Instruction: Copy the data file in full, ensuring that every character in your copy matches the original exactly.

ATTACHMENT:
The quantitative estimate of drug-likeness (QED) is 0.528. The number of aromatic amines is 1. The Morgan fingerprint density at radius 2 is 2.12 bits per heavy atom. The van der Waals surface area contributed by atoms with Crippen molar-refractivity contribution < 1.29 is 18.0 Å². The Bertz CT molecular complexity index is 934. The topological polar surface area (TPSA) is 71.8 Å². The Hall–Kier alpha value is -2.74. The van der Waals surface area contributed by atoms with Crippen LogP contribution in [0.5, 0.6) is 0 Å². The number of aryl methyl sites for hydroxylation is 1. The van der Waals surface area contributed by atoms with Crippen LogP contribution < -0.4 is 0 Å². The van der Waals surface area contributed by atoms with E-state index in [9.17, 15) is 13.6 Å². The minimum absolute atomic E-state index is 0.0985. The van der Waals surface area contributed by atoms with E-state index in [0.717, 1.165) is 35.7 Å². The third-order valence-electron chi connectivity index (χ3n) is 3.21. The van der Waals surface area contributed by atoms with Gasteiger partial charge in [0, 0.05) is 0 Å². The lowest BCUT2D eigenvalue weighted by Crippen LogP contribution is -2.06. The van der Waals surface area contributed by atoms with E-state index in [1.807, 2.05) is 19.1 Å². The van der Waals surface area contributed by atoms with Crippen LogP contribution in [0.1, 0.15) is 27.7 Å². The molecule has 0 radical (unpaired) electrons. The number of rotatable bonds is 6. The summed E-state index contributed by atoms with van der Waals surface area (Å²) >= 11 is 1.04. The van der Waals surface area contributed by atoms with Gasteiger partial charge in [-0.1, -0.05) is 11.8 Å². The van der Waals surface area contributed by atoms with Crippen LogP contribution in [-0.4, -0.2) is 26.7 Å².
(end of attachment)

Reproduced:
The quantitative estimate of drug-likeness (QED) is 0.528. The number of aromatic amines is 1. The Morgan fingerprint density at radius 2 is 2.12 bits per heavy atom. The van der Waals surface area contributed by atoms with Crippen molar-refractivity contribution < 1.29 is 18.0 Å². The Bertz CT molecular complexity index is 934. The topological polar surface area (TPSA) is 71.8 Å². The Hall–Kier alpha value is -2.74. The van der Waals surface area contributed by atoms with Crippen LogP contribution in [0.5, 0.6) is 0 Å². The number of aryl methyl sites for hydroxylation is 1. The van der Waals surface area contributed by atoms with Crippen LogP contribution < -0.4 is 0 Å². The van der Waals surface area contributed by atoms with E-state index in [9.17, 15) is 13.6 Å². The minimum absolute atomic E-state index is 0.0985. The van der Waals surface area contributed by atoms with E-state index in [0.717, 1.165) is 35.7 Å². The third-order valence-electron chi connectivity index (χ3n) is 3.21. The van der Waals surface area contributed by atoms with Gasteiger partial charge in [0, 0.05) is 0 Å². The lowest BCUT2D eigenvalue weighted by Crippen LogP contribution is -2.06. The van der Waals surface area contributed by atoms with E-state index in [1.807, 2.05) is 19.1 Å². The van der Waals surface area contributed by atoms with Crippen LogP contribution in [0.1, 0.15) is 27.7 Å². The molecule has 0 radical (unpaired) electrons. The number of rotatable bonds is 6. The summed E-state index contributed by atoms with van der Waals surface area (Å²) >= 11 is 1.04. The van der Waals surface area contributed by atoms with Gasteiger partial charge in [-0.1, -0.05) is 11.8 Å². The van der Waals surface area contributed by atoms with Crippen LogP contribution in [-0.4, -0.2) is 26.7 Å².